Once this entire procedure is completed, your pet is transferred to a recovery cage with a fresh blanket, fluids reconnected, post-op medications given and tracheal cuff deflated. Your pet will be extubated(tracheal tube removed) when exhibiting good jaw tone and reflexes. A blanket is placed over your pet to help maintain warmth. A doctor will call reporting on your pet’s status.

Your pet spends their recovery time being monitored in the treatment area. When the appropriate amount of IV fluids has been given, your pets IV catheter will be removed and a bandage placed.

When you arrive to pick up your pet a technician will go over any post-op care, medications or answer any questions you may have.

What to Expect When Scheduling and Bringing your Pet in for a Dental Cleaning

  • Dental cleanings can be scheduled on any day. If you have a preference on which doctor will be supervising the cleaning, please let us know so we can schedule the cleaning on a day when that doctor will be present.
  • If we have not already provided you an estimate, we can prepare an estimate when you call.
  • You will receive a confirmation call the day prior to your pet’s dental cleaning appointment to remind you not to feed after 10 pm, you can offer a small bowl of water overnight, do not feed the morning of the cleaning and pick up the water bowl.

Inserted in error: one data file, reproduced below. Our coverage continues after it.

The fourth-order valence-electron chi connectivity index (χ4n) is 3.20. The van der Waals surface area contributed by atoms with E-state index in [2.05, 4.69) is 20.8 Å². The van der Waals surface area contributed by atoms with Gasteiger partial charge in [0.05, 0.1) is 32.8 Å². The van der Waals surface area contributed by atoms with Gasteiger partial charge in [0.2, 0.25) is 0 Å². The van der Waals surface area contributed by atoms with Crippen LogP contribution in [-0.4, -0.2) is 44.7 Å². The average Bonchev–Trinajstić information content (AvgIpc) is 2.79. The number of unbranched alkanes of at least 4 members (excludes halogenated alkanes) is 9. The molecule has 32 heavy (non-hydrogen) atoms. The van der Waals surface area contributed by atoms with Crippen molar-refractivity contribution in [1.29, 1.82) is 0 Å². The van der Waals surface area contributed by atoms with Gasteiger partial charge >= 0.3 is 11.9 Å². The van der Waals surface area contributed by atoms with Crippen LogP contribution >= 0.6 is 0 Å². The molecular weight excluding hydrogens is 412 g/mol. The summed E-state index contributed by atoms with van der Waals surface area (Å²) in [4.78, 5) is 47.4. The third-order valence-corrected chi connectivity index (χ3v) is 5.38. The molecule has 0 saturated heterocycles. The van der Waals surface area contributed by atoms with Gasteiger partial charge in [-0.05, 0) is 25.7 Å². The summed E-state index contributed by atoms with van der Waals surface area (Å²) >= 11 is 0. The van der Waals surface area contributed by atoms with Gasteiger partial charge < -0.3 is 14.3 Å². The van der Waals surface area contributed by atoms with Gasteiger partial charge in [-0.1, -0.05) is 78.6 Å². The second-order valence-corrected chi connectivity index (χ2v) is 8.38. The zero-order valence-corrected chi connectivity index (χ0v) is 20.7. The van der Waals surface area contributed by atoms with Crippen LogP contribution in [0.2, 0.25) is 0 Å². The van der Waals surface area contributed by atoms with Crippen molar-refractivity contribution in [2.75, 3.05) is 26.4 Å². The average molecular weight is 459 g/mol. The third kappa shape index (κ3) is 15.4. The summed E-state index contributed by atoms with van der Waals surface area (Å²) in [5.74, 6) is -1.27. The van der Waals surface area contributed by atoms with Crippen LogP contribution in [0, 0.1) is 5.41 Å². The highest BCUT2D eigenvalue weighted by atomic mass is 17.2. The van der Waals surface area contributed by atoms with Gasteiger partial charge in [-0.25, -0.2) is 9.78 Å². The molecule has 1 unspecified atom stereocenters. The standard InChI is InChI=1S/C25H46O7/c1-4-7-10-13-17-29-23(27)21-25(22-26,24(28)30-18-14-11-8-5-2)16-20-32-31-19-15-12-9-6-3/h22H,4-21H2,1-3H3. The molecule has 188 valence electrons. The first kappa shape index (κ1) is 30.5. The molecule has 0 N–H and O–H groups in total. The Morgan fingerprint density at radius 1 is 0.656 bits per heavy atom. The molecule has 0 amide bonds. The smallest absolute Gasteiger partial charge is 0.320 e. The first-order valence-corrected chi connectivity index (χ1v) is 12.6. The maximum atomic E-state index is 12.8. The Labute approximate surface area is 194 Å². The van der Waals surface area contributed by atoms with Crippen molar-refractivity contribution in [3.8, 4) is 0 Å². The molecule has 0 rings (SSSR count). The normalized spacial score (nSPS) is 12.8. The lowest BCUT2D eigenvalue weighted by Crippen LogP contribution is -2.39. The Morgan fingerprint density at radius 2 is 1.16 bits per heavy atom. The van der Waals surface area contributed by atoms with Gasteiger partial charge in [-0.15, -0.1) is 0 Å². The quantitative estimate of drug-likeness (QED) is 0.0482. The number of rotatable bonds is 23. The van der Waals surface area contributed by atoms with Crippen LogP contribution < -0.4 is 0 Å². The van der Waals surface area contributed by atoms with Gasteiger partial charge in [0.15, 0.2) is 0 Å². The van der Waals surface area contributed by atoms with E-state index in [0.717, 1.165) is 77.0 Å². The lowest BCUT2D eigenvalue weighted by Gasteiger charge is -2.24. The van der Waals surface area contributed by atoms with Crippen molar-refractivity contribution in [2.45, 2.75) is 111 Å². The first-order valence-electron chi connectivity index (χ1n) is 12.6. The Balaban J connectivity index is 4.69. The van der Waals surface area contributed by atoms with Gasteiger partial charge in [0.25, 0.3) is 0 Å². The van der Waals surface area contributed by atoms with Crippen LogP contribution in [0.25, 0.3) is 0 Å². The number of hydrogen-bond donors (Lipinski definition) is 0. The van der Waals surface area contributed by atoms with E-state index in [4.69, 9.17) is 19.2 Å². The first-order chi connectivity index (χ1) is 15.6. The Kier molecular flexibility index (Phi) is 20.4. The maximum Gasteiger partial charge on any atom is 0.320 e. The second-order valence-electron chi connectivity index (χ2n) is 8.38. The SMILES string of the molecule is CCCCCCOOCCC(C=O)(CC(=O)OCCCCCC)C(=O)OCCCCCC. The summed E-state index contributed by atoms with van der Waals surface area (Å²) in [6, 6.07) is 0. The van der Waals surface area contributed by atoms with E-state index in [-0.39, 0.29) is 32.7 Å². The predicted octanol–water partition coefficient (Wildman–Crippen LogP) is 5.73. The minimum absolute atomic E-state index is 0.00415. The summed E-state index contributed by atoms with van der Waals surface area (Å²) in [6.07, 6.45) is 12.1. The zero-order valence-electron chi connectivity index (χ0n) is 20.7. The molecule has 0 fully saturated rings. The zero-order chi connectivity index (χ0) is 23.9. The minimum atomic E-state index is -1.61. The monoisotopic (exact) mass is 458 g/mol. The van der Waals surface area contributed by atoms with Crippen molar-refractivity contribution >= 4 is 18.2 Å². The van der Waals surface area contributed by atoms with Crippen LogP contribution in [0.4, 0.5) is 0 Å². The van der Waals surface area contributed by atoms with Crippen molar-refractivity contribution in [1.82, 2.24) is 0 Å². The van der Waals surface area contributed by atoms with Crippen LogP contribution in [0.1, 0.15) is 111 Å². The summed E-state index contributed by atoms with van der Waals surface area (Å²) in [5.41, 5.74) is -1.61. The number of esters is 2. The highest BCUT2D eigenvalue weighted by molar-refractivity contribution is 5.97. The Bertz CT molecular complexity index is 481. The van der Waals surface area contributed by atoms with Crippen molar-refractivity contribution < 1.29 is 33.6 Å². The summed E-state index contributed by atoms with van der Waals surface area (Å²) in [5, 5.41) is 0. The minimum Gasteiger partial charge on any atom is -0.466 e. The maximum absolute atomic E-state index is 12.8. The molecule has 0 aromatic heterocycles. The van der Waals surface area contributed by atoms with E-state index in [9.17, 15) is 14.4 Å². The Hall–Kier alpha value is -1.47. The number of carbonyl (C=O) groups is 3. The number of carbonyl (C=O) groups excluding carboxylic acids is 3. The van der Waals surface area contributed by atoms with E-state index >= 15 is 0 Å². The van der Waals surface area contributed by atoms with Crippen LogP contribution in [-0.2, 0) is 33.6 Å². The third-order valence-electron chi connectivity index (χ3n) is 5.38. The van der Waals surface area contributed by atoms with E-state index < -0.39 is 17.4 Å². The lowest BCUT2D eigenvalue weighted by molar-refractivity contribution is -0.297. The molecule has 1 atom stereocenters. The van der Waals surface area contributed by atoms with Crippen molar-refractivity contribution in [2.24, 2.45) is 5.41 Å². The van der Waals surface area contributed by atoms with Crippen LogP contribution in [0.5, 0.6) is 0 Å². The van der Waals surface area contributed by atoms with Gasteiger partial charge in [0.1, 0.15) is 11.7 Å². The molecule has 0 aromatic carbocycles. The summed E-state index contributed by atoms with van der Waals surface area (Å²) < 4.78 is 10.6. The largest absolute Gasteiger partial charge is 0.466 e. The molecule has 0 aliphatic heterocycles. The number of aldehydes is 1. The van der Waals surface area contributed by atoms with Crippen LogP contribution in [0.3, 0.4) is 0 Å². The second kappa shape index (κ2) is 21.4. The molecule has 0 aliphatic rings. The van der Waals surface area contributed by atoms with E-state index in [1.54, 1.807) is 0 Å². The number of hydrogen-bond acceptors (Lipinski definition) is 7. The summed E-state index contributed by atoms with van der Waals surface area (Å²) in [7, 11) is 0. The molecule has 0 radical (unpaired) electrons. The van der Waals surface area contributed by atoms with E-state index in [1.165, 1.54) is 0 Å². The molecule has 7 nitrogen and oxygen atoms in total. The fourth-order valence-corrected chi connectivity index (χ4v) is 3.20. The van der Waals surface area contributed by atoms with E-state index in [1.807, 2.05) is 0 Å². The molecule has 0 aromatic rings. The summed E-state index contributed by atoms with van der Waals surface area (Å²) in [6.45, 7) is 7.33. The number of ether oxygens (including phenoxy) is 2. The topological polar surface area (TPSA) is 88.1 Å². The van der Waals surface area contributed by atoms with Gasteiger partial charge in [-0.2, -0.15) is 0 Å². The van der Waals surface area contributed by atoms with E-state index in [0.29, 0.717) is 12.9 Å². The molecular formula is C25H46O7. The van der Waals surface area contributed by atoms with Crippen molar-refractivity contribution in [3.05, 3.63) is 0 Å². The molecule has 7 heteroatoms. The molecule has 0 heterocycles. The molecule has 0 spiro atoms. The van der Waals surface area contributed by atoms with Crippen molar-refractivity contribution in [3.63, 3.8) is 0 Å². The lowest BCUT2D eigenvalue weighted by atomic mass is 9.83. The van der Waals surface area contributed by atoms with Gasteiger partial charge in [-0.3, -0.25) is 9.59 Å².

• Drop off between 7-8 am the morning of the dental cleaning. Please allow time to review and sign the estimate and admittance sheet and leave a phone number where you can be reached during the day.
  • At drop off, we will ask you if we have authorization to proceed with extractions if deemed necessary by the doctor.
  • A pre-anesthetic blood panel will be performed the morning of the dental cleaning, if a blood panel has not already been performed. This checks for signs of infection, liver & kidney function and aids the doctor in assessing the risk of using anesthesia on your pet.
  • While your pet is under anesthesia and waking up, we will be administering intravenous fluids. This helps to keep your pet hydrated, flushes the anesthesia out of their system and an intravenous catheter is in place in case of emergency.
  • After the dental cleaning, the doctor will call you with an update and review any home care instructions with you.
  • Generally, your pet can go home between 4-7pm. A release appointment may be scheduled with the doctor or technician so they can review any home care instructions, including medications and showing you how to get started brushing your pet’s teeth at home.
  • As a follow up, we will call you the next day for an update. If you have any questions or concerns, call us at any time.